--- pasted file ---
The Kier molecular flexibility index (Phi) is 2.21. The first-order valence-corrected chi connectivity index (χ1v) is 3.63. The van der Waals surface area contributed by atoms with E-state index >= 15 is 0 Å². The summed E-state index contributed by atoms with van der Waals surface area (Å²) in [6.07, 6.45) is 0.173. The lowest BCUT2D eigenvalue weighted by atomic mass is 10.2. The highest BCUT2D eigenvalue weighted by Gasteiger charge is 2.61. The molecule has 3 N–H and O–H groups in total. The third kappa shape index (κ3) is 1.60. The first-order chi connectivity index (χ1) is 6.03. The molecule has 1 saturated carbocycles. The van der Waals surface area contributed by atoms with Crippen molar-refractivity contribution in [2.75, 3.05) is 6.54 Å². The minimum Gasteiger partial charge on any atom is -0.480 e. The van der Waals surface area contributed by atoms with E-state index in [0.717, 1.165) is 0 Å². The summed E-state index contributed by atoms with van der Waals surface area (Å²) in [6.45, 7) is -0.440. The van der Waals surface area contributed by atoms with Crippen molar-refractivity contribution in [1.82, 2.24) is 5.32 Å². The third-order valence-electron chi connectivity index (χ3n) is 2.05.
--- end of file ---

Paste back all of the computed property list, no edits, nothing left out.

The Kier molecular flexibility index (Phi) is 2.21. The first-order valence-corrected chi connectivity index (χ1v) is 3.63. The van der Waals surface area contributed by atoms with E-state index >= 15 is 0 Å². The summed E-state index contributed by atoms with van der Waals surface area (Å²) in [6.07, 6.45) is 0.173. The lowest BCUT2D eigenvalue weighted by atomic mass is 10.2. The highest BCUT2D eigenvalue weighted by Gasteiger charge is 2.61. The molecule has 3 N–H and O–H groups in total. The third kappa shape index (κ3) is 1.60. The first-order chi connectivity index (χ1) is 6.03. The molecule has 1 saturated carbocycles. The van der Waals surface area contributed by atoms with Crippen molar-refractivity contribution in [2.75, 3.05) is 6.54 Å². The minimum Gasteiger partial charge on any atom is -0.480 e. The van der Waals surface area contributed by atoms with E-state index in [0.717, 1.165) is 0 Å². The summed E-state index contributed by atoms with van der Waals surface area (Å²) in [6.45, 7) is -0.440. The van der Waals surface area contributed by atoms with Crippen molar-refractivity contribution in [1.82, 2.24) is 5.32 Å². The third-order valence-electron chi connectivity index (χ3n) is 2.05.